Not much more is known about Epona, so it is up to us to fill in the blanks with our imagination. She is a very real presence that has resonance for many modern horsewomen. Countless women have taken Epona’s name for their stables and riding programs. Epona has appeared as a character in the popular historical fiction The Horse Goddess.[3] Judith Tarr is another novelist who blends history with fiction in her White Mare’s Daughter series that features reverence to the Horse Goddess. Epona’s re-emergence in modern culture may speak to our need to honor the strength and resilience of women, and our connection with the divine feminine.


As we ponder the mystery of Epona and the Uffington horse drawing, may the ancient Celtic goddess continue to guide us safely in transitions of life and death, bringing protection and wisdom to us during those times. May she assist us when we are at important crossroads in our lives. And, finally, may we honor Epona when we love a horse freely, provide for her care, and take in horses and other critters that need tending.


For more on Epona, See:




For More on the Uffington Horse, See:



[1] Turner, P. and Coulter, C.R. (2000) Dictionary of Ancient Deities. New York: Oxford University Press.

[2] Held, C.(2006) Horse Girl: An Archetypal Study of Women, Horses, and Trauma Healing. Unpublished doctoral dissertation, Carpinteria, CA: Pacifica Graduate Institute.

[3] Llywelyn, M. (1998) The Horse Goddess. New York: Tor Books.

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The Horse That Got Away Part III: Working with a Core Wound

But Maybe this Loss Wasn’t So Bad

Last week, I talked about how not winning a coveted Shetland pony as a young girl was a core wound. As a grown woman, it seems ludicrous in some ways that this loss could have had such an impact. My rational brain argues that if I had really loved horses so much, I could have gotten a horse years ago. Instead I locked the loss tightly within my heart, almost forgotten, where it laid buried deep inside of me for decades.

 Comparing Losses

The loss of a pony pales next to other losses I have experienced. My best girlfriend died in a plane crash. Another girlfriend died in a car crash. My younger brother died a premature death due to the effects of alcoholism and homelessness. Both of my marriages to two Vietnam veterans ended in divorce, and the second divorce had a huge ripple effect on my children and stepchildren. I have been physically assaulted and experienced invasive surgeries. Surely, these would qualify as more important losses.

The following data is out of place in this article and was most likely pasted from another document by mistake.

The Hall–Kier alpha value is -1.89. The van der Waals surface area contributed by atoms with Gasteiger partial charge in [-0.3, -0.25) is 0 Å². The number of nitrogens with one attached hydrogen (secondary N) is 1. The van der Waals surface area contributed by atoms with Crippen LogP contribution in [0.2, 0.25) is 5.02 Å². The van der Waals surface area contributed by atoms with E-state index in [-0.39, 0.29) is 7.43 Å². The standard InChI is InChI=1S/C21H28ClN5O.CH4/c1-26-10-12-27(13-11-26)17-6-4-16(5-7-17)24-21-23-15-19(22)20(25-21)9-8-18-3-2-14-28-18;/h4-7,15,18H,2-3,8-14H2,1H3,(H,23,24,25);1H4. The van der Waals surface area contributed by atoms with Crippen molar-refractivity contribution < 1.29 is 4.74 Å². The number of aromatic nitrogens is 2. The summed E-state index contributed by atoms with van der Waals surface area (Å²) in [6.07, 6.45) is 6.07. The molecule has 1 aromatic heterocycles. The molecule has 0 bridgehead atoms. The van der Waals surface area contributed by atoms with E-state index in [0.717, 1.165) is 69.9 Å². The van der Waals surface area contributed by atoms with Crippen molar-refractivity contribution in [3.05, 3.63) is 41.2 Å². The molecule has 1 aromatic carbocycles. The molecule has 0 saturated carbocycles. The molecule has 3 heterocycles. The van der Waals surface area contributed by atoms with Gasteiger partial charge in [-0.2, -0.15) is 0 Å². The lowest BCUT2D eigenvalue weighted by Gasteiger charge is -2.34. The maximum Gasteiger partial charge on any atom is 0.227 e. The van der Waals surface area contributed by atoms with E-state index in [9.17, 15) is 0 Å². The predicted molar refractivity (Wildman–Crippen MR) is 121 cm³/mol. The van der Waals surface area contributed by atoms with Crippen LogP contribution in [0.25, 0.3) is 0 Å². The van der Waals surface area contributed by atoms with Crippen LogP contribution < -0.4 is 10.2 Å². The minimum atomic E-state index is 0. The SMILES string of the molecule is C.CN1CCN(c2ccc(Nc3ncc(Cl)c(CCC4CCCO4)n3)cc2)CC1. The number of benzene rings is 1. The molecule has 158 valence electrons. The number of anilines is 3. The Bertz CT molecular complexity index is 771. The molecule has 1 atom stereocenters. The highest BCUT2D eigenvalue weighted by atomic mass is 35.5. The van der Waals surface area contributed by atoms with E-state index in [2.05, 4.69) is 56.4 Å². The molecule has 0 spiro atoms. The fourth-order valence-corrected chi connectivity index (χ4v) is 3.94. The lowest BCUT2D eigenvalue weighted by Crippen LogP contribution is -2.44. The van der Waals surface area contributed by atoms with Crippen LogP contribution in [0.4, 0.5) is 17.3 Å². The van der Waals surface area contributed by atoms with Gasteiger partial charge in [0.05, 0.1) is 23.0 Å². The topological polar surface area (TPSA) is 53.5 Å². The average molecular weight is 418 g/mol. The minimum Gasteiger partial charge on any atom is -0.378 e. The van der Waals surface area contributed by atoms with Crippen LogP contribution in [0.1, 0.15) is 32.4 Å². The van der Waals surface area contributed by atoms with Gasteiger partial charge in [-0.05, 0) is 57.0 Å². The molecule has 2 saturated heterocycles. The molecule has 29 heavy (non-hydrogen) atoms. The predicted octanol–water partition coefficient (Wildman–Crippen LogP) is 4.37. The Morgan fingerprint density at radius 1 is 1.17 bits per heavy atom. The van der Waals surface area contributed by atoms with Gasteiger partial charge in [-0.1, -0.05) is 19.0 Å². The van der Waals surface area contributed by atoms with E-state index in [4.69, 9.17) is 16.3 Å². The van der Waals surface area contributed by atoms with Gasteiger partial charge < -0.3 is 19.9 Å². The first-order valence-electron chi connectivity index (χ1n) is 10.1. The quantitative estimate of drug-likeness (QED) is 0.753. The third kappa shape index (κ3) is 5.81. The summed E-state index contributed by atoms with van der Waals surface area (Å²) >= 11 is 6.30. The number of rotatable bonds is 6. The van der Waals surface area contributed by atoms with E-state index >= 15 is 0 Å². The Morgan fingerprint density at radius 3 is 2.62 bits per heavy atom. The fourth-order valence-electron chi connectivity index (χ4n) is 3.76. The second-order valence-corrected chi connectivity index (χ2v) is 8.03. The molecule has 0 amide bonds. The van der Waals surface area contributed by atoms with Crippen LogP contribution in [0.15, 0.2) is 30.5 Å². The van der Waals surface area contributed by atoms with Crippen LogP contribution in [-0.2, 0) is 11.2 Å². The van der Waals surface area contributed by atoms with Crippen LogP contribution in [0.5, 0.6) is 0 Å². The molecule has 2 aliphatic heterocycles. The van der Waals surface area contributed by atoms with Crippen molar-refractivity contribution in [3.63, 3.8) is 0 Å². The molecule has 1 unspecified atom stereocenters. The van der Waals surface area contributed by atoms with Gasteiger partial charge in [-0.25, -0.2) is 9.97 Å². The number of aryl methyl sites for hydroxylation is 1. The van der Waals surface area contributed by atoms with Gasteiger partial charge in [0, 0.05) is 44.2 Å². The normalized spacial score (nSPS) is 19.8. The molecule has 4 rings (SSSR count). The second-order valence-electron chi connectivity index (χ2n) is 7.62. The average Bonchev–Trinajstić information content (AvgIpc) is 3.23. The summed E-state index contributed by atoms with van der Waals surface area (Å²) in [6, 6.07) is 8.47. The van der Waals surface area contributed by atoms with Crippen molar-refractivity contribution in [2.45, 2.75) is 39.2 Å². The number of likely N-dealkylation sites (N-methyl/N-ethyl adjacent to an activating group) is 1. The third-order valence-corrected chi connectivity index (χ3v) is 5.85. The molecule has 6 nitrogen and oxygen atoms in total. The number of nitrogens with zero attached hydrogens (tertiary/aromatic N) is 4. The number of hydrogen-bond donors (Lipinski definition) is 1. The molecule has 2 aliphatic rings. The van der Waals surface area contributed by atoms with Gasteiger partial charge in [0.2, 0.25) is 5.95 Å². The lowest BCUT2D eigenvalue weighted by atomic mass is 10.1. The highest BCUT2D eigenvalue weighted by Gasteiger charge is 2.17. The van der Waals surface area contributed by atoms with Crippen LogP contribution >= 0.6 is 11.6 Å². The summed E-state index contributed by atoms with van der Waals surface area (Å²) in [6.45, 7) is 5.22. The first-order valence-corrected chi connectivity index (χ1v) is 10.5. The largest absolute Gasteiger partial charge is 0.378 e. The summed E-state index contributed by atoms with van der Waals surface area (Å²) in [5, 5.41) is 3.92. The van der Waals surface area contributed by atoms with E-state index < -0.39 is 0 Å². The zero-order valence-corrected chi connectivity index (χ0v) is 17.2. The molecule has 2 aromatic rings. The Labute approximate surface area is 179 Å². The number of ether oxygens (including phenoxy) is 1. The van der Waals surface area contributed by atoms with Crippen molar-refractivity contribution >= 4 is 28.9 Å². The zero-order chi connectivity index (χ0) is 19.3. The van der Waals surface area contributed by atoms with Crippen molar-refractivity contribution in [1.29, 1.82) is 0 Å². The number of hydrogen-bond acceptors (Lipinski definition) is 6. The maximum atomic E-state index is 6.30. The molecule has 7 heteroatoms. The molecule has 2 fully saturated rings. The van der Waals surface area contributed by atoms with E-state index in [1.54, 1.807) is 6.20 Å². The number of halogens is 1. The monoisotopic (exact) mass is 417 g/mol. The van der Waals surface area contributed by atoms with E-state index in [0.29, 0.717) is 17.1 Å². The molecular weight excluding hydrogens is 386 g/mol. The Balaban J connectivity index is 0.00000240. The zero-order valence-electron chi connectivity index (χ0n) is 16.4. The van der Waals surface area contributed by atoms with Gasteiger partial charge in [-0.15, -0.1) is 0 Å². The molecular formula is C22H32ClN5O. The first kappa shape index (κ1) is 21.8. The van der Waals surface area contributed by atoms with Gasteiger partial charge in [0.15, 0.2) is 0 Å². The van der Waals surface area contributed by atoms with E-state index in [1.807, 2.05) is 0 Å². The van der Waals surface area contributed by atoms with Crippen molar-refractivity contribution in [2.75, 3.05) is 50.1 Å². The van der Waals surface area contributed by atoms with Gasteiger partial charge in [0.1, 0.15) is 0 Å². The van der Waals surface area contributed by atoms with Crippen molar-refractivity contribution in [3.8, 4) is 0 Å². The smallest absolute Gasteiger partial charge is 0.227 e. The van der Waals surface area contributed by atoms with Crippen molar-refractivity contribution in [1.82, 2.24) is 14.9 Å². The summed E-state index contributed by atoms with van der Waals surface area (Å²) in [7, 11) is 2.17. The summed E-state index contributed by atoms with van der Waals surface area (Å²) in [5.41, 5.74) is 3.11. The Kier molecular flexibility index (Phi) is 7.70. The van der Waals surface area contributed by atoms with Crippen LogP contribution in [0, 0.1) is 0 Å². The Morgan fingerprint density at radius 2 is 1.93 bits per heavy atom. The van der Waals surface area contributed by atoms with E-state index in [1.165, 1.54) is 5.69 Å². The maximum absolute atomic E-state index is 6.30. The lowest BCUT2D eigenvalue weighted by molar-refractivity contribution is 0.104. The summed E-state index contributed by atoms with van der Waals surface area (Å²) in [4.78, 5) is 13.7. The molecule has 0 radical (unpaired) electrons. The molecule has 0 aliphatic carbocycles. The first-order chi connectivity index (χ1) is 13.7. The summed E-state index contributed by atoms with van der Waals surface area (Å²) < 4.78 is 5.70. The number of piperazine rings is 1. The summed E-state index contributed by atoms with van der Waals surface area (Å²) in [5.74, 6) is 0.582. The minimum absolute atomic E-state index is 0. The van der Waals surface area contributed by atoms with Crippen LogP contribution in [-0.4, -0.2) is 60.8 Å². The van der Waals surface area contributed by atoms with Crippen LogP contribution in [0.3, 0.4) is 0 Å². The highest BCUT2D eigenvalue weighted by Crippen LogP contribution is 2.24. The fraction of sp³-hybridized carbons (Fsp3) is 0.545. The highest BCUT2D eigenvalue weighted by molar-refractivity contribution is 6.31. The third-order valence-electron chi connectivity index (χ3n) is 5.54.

Minimizing Our Pain

Comparing our losses is a way to minimize our pain. As humans, we especially minimize the losses of loved animal companions. Sometimes minimization can be helpful. When I was laid up from a ruptured Achilles tendon injury, I was relieved that my injury was not permanent when I saw an old man in a wheelchair. When I was taken aback by the long snakelike scar on my leg, I was grateful that I lived in a country and time where such surgery was possible.


Yet, comparing or minimizing our pain can also be a way to avoid feeling the uncomfortable feelings and thoughts that arise. For example, with my ruptured Achilles tendon, focusing on what I was grateful for kept me from feeling my anxiety about being unable to take care of my young children, and fears of vulnerability, disability and death. Minimization can be the key that locks the pain away into our psyche, and adults are very good at offering explanations to young children in their effort to help them.

 Working with My Loss: Brownie

One effective way to work with grief and loss is through making art, and using the imagination to heal. As I thought about my loss, my sadness was magnified by my guilt over remembering neither  the pony’s name nor its color. I laid down and closed my eyes, holding a horse figure on my heart. As I did, tears came. I also sensed the presence of a friendly chestnut Shetland pony with very kind eyes. I imagined saying to her, “I am so sorry, I don’t remember my pony’s name or its color.” She responded kindly and without blame that I could name her whatever I like, and that she would be my pony.

 Healing Artwork

I did a series of four drawings. In the first one, I drew Brownie first, and handed her an apple. Instead of being on the other side of the fence, I drew us on the same side of the fence. As I look at the drawing, I realized that I drew myself very far away from her, as if in fear of her. I drew Brownie bigger than me, perhaps because she seems so much more powerful. I tried again, and drew another picture.


One thing I learned as an art therapist is that the images we hold in our psyche are very powerful. If we change our images, our psyche changes, too.


In the second drawing, we are closer to the same size, and my features as a seven year-old are more defined. I hand the apple to Brownie, but she reaches for me, rather than the apple. I found myself thinking, “Oh, she likes me. I thought she just cared about the apple.” In the third drawing, I try to hug her, having difficulty figuring out how my hands should go. Pink rays emanate from us both to signify love. In this drawing, my feet are tilted, and I am not grounded. I look very unbalanced, like a brisk wind could knock me over. I have had this experience in love relationships!